“My mother, who is usually right about everything, said to me: ’Meryl, my darling, you’ll see. It all goes so fast. So fast,″ added Streep. “And it has, and it does. Except for my speech, which is too long,” said the three time Oscar award-winning actress.

Last year French Film director Justine Triet won the Cannes Film Festival Palme d’Or for her murder mystery film “Anatomy of a Fall” becoming the third female filmmaker ever to win the prize, which was first awarded in 1955. 

The 77th Cannes Film Festival is set to run until May 25th, when the Palme d’Or winners will be revealed, 2024.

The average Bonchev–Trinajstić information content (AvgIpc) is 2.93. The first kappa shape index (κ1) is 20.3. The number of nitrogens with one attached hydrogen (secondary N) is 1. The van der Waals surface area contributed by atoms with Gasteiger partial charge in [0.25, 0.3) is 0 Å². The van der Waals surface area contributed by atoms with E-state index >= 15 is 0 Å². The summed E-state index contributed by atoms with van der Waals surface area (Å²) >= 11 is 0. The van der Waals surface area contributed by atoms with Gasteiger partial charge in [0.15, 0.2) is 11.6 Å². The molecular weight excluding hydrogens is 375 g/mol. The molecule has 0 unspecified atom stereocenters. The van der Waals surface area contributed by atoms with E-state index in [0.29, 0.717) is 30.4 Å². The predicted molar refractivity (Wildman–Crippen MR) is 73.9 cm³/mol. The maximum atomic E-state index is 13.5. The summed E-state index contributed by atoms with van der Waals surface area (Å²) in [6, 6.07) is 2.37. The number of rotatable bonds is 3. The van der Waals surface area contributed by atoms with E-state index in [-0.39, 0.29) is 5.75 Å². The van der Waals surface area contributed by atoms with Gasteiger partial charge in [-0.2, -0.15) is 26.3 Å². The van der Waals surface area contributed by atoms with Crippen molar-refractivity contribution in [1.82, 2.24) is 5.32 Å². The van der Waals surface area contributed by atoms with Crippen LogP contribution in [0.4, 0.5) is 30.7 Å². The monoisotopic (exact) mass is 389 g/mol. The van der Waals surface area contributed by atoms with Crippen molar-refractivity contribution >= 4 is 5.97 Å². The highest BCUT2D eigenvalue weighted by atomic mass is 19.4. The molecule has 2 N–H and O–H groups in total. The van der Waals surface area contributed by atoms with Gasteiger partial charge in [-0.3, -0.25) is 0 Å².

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Exhibition in Madrid reveals science and technology behind Pixar’s films



Exhibition in Madrid reveals science and technology behind Pixar’s films
The Science Behind Pixar can be seen at CaixaForum Madrid until 8 September.

CaixaForum Madrid is currently hosting The Science Behind Pixar exhibition, created by the Museum of Science, Boston, in collaboration with Pixar Animation Studios. The exhibition is divided into eight sections, corresponding to the steps in the process Pixar uses to transform an idea into a film. With specific examples from some of their most famous films, the public will be able to experiment with the techniques behind the modelling, rigging, surfaces, sets and cameras, animation, simulation, lighting and rendering of animated films.